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Redemption through music is something Cory Morrow knows well after surviving nearly two decades in the rough and tumble music business. Battles with personal and professional demons inform Morrow’s music in a manner that many performers don’t have the experience to draw from. His wide ranging life experiences allow him to be a consummate singer/songwriter. He has the ability to write a tale about heartbreak as effortlessly as he can pen one about a carefree goodtime. That truth and authenticity is balanced by his infectious optimism and excitable personality.
A native of Houston, Morrow began playing guitar at a young age, but did not get serious about his music until attending college in Lubbock. Here, he was inspired by Texas songwriting greats like Robert Earl Keen and Townes Van Zandt. Spurred by this musical inspiration and a youthful vigor, Morrow moved to Austin in the early 90’s to build his own career. Amidst a sea of night clubs featuring line dancing and Nashville hat acts dominating radio playlists, Morrow set about creating personal music that harkened back to the heyday of Willie Nelson’s progressive country movement in the 70’s.
Through several years of breakneck touring that featured Morrow’s special brand of emotional and energetic live performances, he began to develop a large grassroots following. Coupled with the release of several successful independent albums and Morrow was really beginning to make a name for himself around Texas. By 1999, the music he was making with peers like Pat Green and Owen Temple was becoming a booming cottage industry and gaining nationwide notice. An acclaimed double album and a duets record with Green cemented Morrow’s place in Lone Star lore.
Yet, he was not satisfied. The intensity that was found in his hallowed live performances was spilling over into his personal life. The depths he reached while reclaiming his life made him a more well-rounded artist. Over the next several years, Morrow grew his sound by working and writing with dizzying array of successful songwriters and producers.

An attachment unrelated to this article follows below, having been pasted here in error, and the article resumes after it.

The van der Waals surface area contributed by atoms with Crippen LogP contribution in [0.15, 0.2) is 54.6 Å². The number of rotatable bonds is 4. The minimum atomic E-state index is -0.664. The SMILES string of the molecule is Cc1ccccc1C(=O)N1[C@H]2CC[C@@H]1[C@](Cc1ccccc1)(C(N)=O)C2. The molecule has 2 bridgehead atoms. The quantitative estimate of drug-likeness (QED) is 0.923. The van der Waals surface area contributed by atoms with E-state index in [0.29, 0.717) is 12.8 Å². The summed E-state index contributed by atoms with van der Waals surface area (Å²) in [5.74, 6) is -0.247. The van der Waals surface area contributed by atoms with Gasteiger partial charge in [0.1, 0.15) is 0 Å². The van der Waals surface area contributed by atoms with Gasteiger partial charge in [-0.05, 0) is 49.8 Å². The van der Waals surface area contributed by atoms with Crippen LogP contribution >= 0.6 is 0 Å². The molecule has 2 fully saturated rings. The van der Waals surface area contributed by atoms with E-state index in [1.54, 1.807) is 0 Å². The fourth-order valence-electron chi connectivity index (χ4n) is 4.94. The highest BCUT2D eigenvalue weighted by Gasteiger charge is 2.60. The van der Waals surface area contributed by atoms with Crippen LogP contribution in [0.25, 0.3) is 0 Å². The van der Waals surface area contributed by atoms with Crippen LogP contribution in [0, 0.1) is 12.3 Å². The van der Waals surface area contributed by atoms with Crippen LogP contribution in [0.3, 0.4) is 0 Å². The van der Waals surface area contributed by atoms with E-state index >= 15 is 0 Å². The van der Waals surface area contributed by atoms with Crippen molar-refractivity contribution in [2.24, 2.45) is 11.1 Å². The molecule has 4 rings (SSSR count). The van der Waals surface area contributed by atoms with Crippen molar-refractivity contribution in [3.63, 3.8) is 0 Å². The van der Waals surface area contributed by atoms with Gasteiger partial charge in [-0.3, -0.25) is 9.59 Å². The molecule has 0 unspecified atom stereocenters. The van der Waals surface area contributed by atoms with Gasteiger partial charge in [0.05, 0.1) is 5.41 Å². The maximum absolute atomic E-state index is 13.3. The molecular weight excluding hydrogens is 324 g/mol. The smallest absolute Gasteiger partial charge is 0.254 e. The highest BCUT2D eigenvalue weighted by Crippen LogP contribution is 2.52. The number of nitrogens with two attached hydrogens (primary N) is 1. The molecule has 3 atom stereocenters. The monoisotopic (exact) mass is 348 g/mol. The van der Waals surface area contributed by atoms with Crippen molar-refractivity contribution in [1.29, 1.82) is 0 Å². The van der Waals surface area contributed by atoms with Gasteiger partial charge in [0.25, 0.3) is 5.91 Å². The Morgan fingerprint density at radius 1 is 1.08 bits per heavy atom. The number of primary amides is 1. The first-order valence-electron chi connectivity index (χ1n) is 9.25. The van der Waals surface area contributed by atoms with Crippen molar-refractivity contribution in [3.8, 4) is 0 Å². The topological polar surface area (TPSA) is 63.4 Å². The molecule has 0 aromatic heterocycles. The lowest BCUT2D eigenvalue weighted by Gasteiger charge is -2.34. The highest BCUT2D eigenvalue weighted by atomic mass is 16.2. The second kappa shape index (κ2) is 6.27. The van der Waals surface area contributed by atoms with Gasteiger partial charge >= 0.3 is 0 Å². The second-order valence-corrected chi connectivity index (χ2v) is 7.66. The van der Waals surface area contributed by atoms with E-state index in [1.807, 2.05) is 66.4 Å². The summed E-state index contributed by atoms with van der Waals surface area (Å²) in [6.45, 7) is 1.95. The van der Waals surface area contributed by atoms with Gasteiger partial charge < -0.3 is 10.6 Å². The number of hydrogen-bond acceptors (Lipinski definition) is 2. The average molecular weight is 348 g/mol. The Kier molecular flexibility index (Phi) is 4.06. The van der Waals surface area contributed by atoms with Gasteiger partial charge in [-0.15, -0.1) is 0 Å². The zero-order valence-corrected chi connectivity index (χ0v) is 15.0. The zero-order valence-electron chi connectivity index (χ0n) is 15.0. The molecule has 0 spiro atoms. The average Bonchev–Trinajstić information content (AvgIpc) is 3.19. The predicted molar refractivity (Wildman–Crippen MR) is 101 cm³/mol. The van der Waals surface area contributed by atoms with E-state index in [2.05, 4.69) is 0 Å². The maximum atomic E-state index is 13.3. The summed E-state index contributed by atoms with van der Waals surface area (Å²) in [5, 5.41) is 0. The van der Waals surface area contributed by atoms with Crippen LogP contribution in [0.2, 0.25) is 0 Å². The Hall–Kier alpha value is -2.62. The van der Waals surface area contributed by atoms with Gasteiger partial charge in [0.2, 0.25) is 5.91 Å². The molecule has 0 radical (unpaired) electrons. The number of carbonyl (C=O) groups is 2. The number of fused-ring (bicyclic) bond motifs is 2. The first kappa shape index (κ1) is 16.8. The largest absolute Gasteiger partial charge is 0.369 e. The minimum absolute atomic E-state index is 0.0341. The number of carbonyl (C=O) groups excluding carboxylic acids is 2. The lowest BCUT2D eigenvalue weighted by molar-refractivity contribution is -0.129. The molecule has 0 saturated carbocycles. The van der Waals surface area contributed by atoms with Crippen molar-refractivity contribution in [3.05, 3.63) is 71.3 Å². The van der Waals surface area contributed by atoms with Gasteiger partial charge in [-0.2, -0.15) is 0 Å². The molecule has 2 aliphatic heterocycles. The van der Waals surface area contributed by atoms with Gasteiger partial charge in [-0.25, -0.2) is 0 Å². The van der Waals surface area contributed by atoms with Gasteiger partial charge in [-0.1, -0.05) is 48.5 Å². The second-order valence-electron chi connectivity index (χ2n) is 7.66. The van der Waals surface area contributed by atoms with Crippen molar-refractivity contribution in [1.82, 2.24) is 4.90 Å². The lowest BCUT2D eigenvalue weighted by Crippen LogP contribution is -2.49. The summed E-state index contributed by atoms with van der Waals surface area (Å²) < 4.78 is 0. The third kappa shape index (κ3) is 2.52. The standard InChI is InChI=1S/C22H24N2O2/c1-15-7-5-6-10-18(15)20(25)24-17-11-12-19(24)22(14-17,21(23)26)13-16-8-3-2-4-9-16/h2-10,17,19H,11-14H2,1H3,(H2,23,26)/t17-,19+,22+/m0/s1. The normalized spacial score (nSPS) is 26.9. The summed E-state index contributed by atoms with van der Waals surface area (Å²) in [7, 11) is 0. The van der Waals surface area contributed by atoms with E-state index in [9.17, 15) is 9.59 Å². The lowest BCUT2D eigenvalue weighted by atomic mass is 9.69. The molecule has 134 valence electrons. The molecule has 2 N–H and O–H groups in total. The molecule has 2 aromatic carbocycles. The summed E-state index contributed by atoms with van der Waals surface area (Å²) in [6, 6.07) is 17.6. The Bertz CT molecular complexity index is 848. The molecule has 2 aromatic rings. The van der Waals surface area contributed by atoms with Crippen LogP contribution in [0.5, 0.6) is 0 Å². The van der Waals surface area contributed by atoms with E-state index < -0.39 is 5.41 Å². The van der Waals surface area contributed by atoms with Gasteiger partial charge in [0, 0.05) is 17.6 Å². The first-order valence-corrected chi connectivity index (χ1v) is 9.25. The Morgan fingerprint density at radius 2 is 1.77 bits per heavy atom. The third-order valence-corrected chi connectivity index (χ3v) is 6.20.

Now, an elder statesman of the Texas scene he helped create, his latest album Brand New Me showcases an artist in complete control and making some of the best music of his storied career. Music started Morrow’s journey and music has reinvigorated him. Behind these new songs and surrounded by a band of touring musicians among the best to be found anywhere, Morrow shows no signs of giving up his throne as one of the best Texas has to offer.
Brian Keane is as honest as they come. So honest, in fact, that at the famous Bluebird Cafe in Nashville he has been asked never to repeat his Americana Song of the Year “She Left Me for Jesus” (co-written with Hayes Carll). He debuted his criticism of Nashville songwriters (“I’ll Sing About Mine”) to a room full of… Nashville songwriters. “That was a little nerve-racking,” he laughs. “But it went over well. I get the impression they’re as tired of writing some of that stuff as we are of hearing it.” With his new collection of no-bull, straight from the heart songs with subjects ranging from being broke (“Living is Killing Me”), to being broke and in love (“Everything is Broken but My Heart”) to his well-worn experience in dive bars (“Spinning Wheels”), Brian Keane is winning over audiences everywhere — despite being honest enough to ruffle some feathers. Combine that with a sharp wit on -stage, a lyrical gift beyond his years, a badass band, and the courage to say exactly how he feels to anyone, anywhere and you have Brian Keane: a true artist about to make some huge waves.
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